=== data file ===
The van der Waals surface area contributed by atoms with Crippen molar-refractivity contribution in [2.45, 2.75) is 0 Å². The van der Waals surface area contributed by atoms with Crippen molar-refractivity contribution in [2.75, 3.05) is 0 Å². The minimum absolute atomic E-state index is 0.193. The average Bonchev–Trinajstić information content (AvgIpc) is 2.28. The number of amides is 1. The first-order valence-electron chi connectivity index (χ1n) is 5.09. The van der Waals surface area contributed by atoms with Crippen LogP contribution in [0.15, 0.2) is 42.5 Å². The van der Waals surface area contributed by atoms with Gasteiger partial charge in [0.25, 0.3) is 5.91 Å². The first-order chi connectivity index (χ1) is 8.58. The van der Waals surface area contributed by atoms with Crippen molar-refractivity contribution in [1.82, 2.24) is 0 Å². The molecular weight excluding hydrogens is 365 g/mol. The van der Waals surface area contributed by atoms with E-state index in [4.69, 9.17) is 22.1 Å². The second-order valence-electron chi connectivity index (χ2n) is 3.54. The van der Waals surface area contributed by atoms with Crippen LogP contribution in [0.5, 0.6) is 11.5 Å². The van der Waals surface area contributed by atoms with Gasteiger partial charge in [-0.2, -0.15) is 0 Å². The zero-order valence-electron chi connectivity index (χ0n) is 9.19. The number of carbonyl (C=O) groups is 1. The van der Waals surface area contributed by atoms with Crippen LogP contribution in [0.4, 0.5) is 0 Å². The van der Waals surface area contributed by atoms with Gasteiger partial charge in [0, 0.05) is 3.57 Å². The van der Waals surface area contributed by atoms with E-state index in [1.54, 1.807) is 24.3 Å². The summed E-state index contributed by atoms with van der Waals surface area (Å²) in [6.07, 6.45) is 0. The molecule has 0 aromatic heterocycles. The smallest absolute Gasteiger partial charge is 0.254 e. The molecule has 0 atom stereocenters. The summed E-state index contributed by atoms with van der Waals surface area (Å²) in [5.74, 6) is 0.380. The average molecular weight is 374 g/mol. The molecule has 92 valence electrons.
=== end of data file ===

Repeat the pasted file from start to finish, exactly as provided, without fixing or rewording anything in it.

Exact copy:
The van der Waals surface area contributed by atoms with Crippen molar-refractivity contribution in [2.45, 2.75) is 0 Å². The van der Waals surface area contributed by atoms with Crippen molar-refractivity contribution in [2.75, 3.05) is 0 Å². The minimum absolute atomic E-state index is 0.193. The average Bonchev–Trinajstić information content (AvgIpc) is 2.28. The number of amides is 1. The first-order valence-electron chi connectivity index (χ1n) is 5.09. The van der Waals surface area contributed by atoms with Crippen LogP contribution in [0.15, 0.2) is 42.5 Å². The van der Waals surface area contributed by atoms with Gasteiger partial charge in [0.25, 0.3) is 5.91 Å². The first-order chi connectivity index (χ1) is 8.58. The van der Waals surface area contributed by atoms with Crippen molar-refractivity contribution in [1.82, 2.24) is 0 Å². The molecular weight excluding hydrogens is 365 g/mol. The van der Waals surface area contributed by atoms with E-state index in [4.69, 9.17) is 22.1 Å². The second-order valence-electron chi connectivity index (χ2n) is 3.54. The van der Waals surface area contributed by atoms with Crippen LogP contribution in [0.5, 0.6) is 11.5 Å². The van der Waals surface area contributed by atoms with Gasteiger partial charge in [-0.2, -0.15) is 0 Å². The zero-order valence-electron chi connectivity index (χ0n) is 9.19. The number of carbonyl (C=O) groups is 1. The van der Waals surface area contributed by atoms with Crippen LogP contribution in [0.4, 0.5) is 0 Å². The van der Waals surface area contributed by atoms with Gasteiger partial charge in [0, 0.05) is 3.57 Å². The van der Waals surface area contributed by atoms with E-state index in [1.54, 1.807) is 24.3 Å². The summed E-state index contributed by atoms with van der Waals surface area (Å²) in [6.07, 6.45) is 0. The molecule has 0 aromatic heterocycles. The smallest absolute Gasteiger partial charge is 0.254 e. The molecule has 0 atom stereocenters. The summed E-state index contributed by atoms with van der Waals surface area (Å²) in [5.74, 6) is 0.380. The average molecular weight is 374 g/mol. The molecule has 92 valence electrons.